Cyril Aggett, 86, had been struggling with the lack of company since the loss of his wife Shirley six years ago, something employees at Coombe Dean Secondary School in Plymouth noticed after not seeing him around for a while.
He mingles and chats with staff members and pupils alike, and says it has been a lifeline for him – particularly since he couldn’t face the pain of being by himself ever since Shirley’s funeral.
Cyril explained how he even gets a cup of tea with his lunch, stating: ‘Everybody talks to me, the office staff are brilliant.’ He described the experience as ‘mayhem’, but said he’d be ‘lost’ if he didn’t go down to the school throughout the week.
For a month after Shirley’s death, he couldn’t bring himself to leave the house. However, the school soon called to check whether he was okay and he hasn’t looked back since.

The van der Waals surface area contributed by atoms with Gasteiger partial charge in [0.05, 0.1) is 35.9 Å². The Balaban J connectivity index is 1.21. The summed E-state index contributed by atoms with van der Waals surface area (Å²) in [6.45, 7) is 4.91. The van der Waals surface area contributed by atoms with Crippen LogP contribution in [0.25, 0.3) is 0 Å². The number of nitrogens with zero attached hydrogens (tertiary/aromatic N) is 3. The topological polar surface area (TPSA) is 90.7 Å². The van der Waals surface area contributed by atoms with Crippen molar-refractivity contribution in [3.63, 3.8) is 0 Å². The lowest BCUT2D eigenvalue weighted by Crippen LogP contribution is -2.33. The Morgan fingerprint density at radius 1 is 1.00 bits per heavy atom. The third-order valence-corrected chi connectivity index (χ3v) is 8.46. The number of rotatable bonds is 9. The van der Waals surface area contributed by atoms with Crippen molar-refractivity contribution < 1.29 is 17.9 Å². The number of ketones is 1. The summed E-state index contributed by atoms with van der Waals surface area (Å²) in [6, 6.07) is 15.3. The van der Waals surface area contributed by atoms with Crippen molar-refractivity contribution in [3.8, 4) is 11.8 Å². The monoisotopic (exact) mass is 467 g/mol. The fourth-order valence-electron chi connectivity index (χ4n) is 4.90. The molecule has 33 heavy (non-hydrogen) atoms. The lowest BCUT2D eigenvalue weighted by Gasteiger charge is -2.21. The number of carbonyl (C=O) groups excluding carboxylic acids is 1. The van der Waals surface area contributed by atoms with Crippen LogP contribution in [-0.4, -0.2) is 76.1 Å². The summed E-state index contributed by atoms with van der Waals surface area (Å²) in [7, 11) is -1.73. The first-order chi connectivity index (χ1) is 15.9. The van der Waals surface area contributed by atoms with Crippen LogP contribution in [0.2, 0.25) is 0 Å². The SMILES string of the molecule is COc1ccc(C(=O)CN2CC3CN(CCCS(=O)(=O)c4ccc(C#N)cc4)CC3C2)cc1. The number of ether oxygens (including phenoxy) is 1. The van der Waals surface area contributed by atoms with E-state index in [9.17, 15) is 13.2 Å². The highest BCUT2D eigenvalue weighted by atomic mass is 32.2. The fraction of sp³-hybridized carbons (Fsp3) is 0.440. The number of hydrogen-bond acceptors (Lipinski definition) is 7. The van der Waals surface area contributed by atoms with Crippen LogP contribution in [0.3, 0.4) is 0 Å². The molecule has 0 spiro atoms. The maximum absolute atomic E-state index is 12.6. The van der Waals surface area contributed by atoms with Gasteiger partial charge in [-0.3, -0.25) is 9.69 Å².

It can be very lonely [living alone], once you go inside that door. I come down here and see the children, a lot of them talk to me, there’s one young man that comes up and makes sure he talks to me.
I love the company and the noise. Once I go indoors and I close those doors down, there’s nothing.
A couple of months ago, I wasn’t really getting up until about 2pm in the afternoon, it was lovely weather and I couldn’t be bothered.
I think Shirley must have said ‘pull your socks up’ you know. Coming down here has brought me out of my shell again.
The school will soon take two weeks off for their Christmas break, but Cyril need not worry because the Coombe Dean lunch ladies make him extra batches of sausage rolls, pasties and apple crumble for him to eat during the school holidays.
He’s then able to freeze them at his home before returning to the school when it reopens in January.
‘I don’t think they should go on holiday actually,’ Cyril joked.
What a lovely story, and one Cyril shared as part of Plymouth Live’s Be A Friend campaign.